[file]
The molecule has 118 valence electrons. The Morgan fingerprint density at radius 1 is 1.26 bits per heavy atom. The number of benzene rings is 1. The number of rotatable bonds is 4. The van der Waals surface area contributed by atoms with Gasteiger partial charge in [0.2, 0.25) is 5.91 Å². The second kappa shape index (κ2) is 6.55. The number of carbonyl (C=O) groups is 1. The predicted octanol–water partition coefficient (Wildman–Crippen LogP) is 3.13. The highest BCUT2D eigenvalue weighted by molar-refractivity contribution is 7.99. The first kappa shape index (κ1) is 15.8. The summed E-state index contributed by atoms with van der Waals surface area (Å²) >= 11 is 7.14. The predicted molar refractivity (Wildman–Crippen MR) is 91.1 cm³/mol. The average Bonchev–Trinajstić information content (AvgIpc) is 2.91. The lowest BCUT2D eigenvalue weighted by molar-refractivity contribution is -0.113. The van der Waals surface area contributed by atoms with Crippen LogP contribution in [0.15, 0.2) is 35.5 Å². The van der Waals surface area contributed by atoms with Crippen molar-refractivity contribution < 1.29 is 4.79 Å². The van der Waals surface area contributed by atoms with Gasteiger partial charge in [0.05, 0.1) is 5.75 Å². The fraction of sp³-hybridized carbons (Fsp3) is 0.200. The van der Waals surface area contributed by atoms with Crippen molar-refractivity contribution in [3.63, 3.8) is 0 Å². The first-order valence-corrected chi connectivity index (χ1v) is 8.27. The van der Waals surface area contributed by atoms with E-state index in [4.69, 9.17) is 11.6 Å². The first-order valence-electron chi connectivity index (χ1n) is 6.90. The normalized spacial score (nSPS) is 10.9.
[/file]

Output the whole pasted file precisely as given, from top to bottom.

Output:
The molecule has 118 valence electrons. The Morgan fingerprint density at radius 1 is 1.26 bits per heavy atom. The number of benzene rings is 1. The number of rotatable bonds is 4. The van der Waals surface area contributed by atoms with Gasteiger partial charge in [0.2, 0.25) is 5.91 Å². The second kappa shape index (κ2) is 6.55. The number of carbonyl (C=O) groups is 1. The predicted octanol–water partition coefficient (Wildman–Crippen LogP) is 3.13. The highest BCUT2D eigenvalue weighted by molar-refractivity contribution is 7.99. The first kappa shape index (κ1) is 15.8. The summed E-state index contributed by atoms with van der Waals surface area (Å²) >= 11 is 7.14. The predicted molar refractivity (Wildman–Crippen MR) is 91.1 cm³/mol. The average Bonchev–Trinajstić information content (AvgIpc) is 2.91. The lowest BCUT2D eigenvalue weighted by molar-refractivity contribution is -0.113. The van der Waals surface area contributed by atoms with Crippen LogP contribution in [0.15, 0.2) is 35.5 Å². The van der Waals surface area contributed by atoms with Crippen molar-refractivity contribution < 1.29 is 4.79 Å². The van der Waals surface area contributed by atoms with Gasteiger partial charge in [0.05, 0.1) is 5.75 Å². The fraction of sp³-hybridized carbons (Fsp3) is 0.200. The van der Waals surface area contributed by atoms with Crippen molar-refractivity contribution in [3.63, 3.8) is 0 Å². The first-order valence-corrected chi connectivity index (χ1v) is 8.27. The van der Waals surface area contributed by atoms with E-state index in [4.69, 9.17) is 11.6 Å². The first-order valence-electron chi connectivity index (χ1n) is 6.90. The normalized spacial score (nSPS) is 10.9.